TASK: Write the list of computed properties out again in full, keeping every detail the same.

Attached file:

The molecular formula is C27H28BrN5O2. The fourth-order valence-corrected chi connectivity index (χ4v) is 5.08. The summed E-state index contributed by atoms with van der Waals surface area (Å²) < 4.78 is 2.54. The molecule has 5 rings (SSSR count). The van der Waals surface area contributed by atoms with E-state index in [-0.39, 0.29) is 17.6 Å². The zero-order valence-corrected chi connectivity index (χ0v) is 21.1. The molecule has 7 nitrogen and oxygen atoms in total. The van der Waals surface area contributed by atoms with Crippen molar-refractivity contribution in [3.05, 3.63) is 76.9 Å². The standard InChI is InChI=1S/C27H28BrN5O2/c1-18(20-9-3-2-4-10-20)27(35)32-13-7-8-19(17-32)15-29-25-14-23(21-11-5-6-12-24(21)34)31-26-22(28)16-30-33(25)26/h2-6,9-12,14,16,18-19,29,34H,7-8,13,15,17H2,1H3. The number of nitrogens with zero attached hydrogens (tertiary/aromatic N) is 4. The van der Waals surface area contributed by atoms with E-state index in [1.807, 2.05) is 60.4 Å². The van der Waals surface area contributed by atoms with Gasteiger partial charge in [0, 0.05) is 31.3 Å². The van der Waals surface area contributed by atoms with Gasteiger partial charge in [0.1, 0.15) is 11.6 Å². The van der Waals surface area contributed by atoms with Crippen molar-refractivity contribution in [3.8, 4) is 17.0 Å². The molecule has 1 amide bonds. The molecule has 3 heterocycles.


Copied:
The molecular formula is C27H28BrN5O2. The fourth-order valence-corrected chi connectivity index (χ4v) is 5.08. The summed E-state index contributed by atoms with van der Waals surface area (Å²) < 4.78 is 2.54. The molecule has 5 rings (SSSR count). The van der Waals surface area contributed by atoms with E-state index in [-0.39, 0.29) is 17.6 Å². The zero-order valence-corrected chi connectivity index (χ0v) is 21.1. The molecule has 7 nitrogen and oxygen atoms in total. The van der Waals surface area contributed by atoms with Crippen molar-refractivity contribution in [3.05, 3.63) is 76.9 Å². The standard InChI is InChI=1S/C27H28BrN5O2/c1-18(20-9-3-2-4-10-20)27(35)32-13-7-8-19(17-32)15-29-25-14-23(21-11-5-6-12-24(21)34)31-26-22(28)16-30-33(25)26/h2-6,9-12,14,16,18-19,29,34H,7-8,13,15,17H2,1H3. The number of nitrogens with zero attached hydrogens (tertiary/aromatic N) is 4. The van der Waals surface area contributed by atoms with E-state index in [1.807, 2.05) is 60.4 Å². The van der Waals surface area contributed by atoms with Gasteiger partial charge in [0, 0.05) is 31.3 Å². The van der Waals surface area contributed by atoms with Gasteiger partial charge in [0.1, 0.15) is 11.6 Å². The van der Waals surface area contributed by atoms with Crippen molar-refractivity contribution in [3.8, 4) is 17.0 Å². The molecule has 1 amide bonds. The molecule has 3 heterocycles.